Automotive enthusiasts have been modifying trucks as long as they have been around, and the GMT800 series Chevy Silverado/GMC Sierra truck body style built from 1999-2006 is certainly one of the most popular body styles to do so with.
When it comes to owning or not owning a truck, let’s face it; no one wants to be that guy always asking to borrow someone else’s rig. And as automotive enthusiasts, we are almost always hauling this part or that car somewhere. To that end, we set about looking for a 1999-2006 model Silverado or Sierra, with the later offerings preferred due to some interior enhancements that were offered. Plus the 2003-2006 trucks have a more angular look that instills a newer, more modern appearance.
All 1999-2006 Silverado/Sierras are available with the 4.8L, 5.3L, and 6.0L line of LS-based engines, which are more powerful than their Gen 1 predecessors. Performance parts abound for these engines and the interchangeability is near endless.
The truck we will be working on for the duration of this series is a two-wheel-drive 2005 Silverado LS Crew Cab. It was found with 125,000 miles on the odometer and features the 5.3L engine and automatic transmission. The southern, rust-free Silverado was a solid score at $5,000, with a test drive indicating no major or minor issues.
Once the truck was home, it was time to give it a proper assessment, and it would become quite apparent that it had not lived an easy life. At some point—and probably for quite some portion of its life—it was used as a work truck, and the interior upholstery showed signs of not just wear, but damage to the cloth. Something else that was easily noticeable was the fact that someone had painted the majority of the interior black, a color that was never available from the factory.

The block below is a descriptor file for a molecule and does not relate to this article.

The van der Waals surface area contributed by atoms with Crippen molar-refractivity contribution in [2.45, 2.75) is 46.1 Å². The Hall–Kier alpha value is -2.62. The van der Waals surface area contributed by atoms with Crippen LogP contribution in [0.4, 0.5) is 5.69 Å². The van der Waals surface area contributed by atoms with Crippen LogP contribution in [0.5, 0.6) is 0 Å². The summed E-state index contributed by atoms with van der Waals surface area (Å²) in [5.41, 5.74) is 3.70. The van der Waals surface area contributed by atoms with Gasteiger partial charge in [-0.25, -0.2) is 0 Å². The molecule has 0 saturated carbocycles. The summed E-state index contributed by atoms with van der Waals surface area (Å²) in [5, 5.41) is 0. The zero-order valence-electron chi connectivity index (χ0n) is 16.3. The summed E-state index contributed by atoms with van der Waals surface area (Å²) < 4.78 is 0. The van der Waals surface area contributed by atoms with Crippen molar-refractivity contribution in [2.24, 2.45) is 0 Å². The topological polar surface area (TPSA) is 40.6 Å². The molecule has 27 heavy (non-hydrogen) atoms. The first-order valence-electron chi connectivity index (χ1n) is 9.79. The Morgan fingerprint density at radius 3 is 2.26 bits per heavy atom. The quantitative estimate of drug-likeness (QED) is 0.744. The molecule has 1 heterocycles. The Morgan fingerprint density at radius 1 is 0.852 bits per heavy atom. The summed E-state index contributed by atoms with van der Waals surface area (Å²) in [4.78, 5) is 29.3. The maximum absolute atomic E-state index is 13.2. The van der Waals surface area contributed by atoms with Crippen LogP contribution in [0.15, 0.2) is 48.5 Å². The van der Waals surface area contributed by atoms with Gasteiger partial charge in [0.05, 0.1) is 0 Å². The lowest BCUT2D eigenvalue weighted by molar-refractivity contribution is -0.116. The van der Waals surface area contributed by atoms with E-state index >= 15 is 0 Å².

The exterior had its issues, too, with some very poor paintwork performed on most of the panels, and some extremely poor paintwork on the wheels. But, the truck is white and that covers up a multitude of sins.
On the drive home from the seller’s house, the check engine light came on—surprising because it didn’t do so during the 20-minute test drive. That said, a failing knock sensor, which is a common issue with these trucks and its LS engine design, generated the CEL. Two other immediate areas of concern were the condition of the tires and the squeaking brakes. Three of the stock wheels remained, with the spare on the fourth corner and what looked to be a Nissan wheel in the spare wheel location.
The tires were mismatched as well, with the fronts showing steel belts and the rears being dry-rotted and nearly bald. The braking system included a pair of warped front rotors and squealing front pads, but otherwise worked well.
To get this rig on the road, a quick search of the local Craigslist auto parts section turned up a full set of 2014 18-inch Tahoe wheels with brand new Goodyear tires for $600. It was the perfect deal for right now as the owner wasn’t sure what direction he would take the truck—getting it on the road was the only direction being of immediate concern. With the wheels in motion, it was time to get a game plan together to save this Silverado and bring the rest of the truck into comparable condition to its stout drivetrain. In the next installment, we’ll be upgrading the front brakes and simply replace the factory rear drum components with brand new pieces from Summit Racing Equipment.